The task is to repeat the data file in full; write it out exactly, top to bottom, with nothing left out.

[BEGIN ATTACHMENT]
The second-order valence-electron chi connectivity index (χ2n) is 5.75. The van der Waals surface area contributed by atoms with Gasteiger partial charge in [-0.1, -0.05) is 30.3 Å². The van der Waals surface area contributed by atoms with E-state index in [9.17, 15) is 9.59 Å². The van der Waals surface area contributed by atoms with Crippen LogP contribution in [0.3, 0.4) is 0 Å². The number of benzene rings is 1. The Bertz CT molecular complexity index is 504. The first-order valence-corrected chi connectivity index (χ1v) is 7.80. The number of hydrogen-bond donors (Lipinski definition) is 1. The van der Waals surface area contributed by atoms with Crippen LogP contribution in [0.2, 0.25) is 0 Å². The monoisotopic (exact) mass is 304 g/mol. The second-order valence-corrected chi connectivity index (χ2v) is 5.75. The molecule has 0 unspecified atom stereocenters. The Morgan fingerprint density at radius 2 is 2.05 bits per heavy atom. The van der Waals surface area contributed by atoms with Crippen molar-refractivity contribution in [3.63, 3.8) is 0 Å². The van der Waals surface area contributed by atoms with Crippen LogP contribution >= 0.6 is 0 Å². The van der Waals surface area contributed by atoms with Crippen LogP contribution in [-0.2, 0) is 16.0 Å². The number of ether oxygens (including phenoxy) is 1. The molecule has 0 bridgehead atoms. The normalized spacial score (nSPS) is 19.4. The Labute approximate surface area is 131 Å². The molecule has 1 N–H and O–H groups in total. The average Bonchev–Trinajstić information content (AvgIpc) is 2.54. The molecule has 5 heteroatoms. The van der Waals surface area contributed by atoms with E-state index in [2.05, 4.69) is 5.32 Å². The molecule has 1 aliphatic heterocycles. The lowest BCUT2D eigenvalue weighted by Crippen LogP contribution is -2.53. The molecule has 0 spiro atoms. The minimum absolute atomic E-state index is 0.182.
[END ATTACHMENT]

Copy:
The second-order valence-electron chi connectivity index (χ2n) is 5.75. The van der Waals surface area contributed by atoms with Gasteiger partial charge in [-0.1, -0.05) is 30.3 Å². The van der Waals surface area contributed by atoms with E-state index in [9.17, 15) is 9.59 Å². The van der Waals surface area contributed by atoms with Crippen LogP contribution in [0.3, 0.4) is 0 Å². The number of benzene rings is 1. The Bertz CT molecular complexity index is 504. The first-order valence-corrected chi connectivity index (χ1v) is 7.80. The number of hydrogen-bond donors (Lipinski definition) is 1. The van der Waals surface area contributed by atoms with Crippen LogP contribution in [0.2, 0.25) is 0 Å². The monoisotopic (exact) mass is 304 g/mol. The second-order valence-corrected chi connectivity index (χ2v) is 5.75. The molecule has 0 unspecified atom stereocenters. The Morgan fingerprint density at radius 2 is 2.05 bits per heavy atom. The van der Waals surface area contributed by atoms with Crippen molar-refractivity contribution in [3.63, 3.8) is 0 Å². The van der Waals surface area contributed by atoms with Crippen LogP contribution >= 0.6 is 0 Å². The van der Waals surface area contributed by atoms with Crippen LogP contribution in [-0.2, 0) is 16.0 Å². The number of ether oxygens (including phenoxy) is 1. The molecule has 0 bridgehead atoms. The normalized spacial score (nSPS) is 19.4. The Labute approximate surface area is 131 Å². The molecule has 1 N–H and O–H groups in total. The average Bonchev–Trinajstić information content (AvgIpc) is 2.54. The molecule has 5 heteroatoms. The van der Waals surface area contributed by atoms with E-state index in [2.05, 4.69) is 5.32 Å². The molecule has 1 aliphatic heterocycles. The lowest BCUT2D eigenvalue weighted by Crippen LogP contribution is -2.53. The molecule has 0 spiro atoms. The minimum absolute atomic E-state index is 0.182.